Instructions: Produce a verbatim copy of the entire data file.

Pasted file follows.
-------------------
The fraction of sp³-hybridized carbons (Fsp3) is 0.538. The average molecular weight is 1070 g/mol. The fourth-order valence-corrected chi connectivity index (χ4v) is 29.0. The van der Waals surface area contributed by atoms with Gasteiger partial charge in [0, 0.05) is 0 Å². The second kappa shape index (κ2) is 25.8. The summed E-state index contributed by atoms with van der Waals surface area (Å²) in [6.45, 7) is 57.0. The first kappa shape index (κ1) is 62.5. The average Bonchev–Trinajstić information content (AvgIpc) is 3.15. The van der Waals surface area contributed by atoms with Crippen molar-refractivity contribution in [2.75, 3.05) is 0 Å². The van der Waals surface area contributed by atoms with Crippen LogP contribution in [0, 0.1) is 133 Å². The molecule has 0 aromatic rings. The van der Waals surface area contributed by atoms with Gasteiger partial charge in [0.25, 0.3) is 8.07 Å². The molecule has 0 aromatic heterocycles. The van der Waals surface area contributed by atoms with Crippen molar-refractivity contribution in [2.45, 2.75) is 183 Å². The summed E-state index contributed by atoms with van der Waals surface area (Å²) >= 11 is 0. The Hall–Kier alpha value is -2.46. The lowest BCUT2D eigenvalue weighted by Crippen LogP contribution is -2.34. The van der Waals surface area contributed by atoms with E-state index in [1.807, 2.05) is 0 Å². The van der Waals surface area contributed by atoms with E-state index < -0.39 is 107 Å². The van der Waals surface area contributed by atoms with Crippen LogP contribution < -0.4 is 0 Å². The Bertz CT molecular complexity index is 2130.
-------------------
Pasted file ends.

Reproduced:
The fraction of sp³-hybridized carbons (Fsp3) is 0.538. The average molecular weight is 1070 g/mol. The fourth-order valence-corrected chi connectivity index (χ4v) is 29.0. The van der Waals surface area contributed by atoms with Gasteiger partial charge in [0, 0.05) is 0 Å². The second kappa shape index (κ2) is 25.8. The summed E-state index contributed by atoms with van der Waals surface area (Å²) in [6.45, 7) is 57.0. The first kappa shape index (κ1) is 62.5. The average Bonchev–Trinajstić information content (AvgIpc) is 3.15. The van der Waals surface area contributed by atoms with Crippen molar-refractivity contribution in [2.75, 3.05) is 0 Å². The van der Waals surface area contributed by atoms with Crippen LogP contribution in [0, 0.1) is 133 Å². The molecule has 0 aromatic rings. The van der Waals surface area contributed by atoms with Gasteiger partial charge in [0.25, 0.3) is 8.07 Å². The molecule has 0 aromatic heterocycles. The van der Waals surface area contributed by atoms with Crippen molar-refractivity contribution in [2.45, 2.75) is 183 Å². The summed E-state index contributed by atoms with van der Waals surface area (Å²) >= 11 is 0. The Hall–Kier alpha value is -2.46. The lowest BCUT2D eigenvalue weighted by Crippen LogP contribution is -2.34. The van der Waals surface area contributed by atoms with E-state index in [1.807, 2.05) is 0 Å². The van der Waals surface area contributed by atoms with E-state index < -0.39 is 107 Å². The van der Waals surface area contributed by atoms with Crippen LogP contribution < -0.4 is 0 Å². The Bertz CT molecular complexity index is 2130.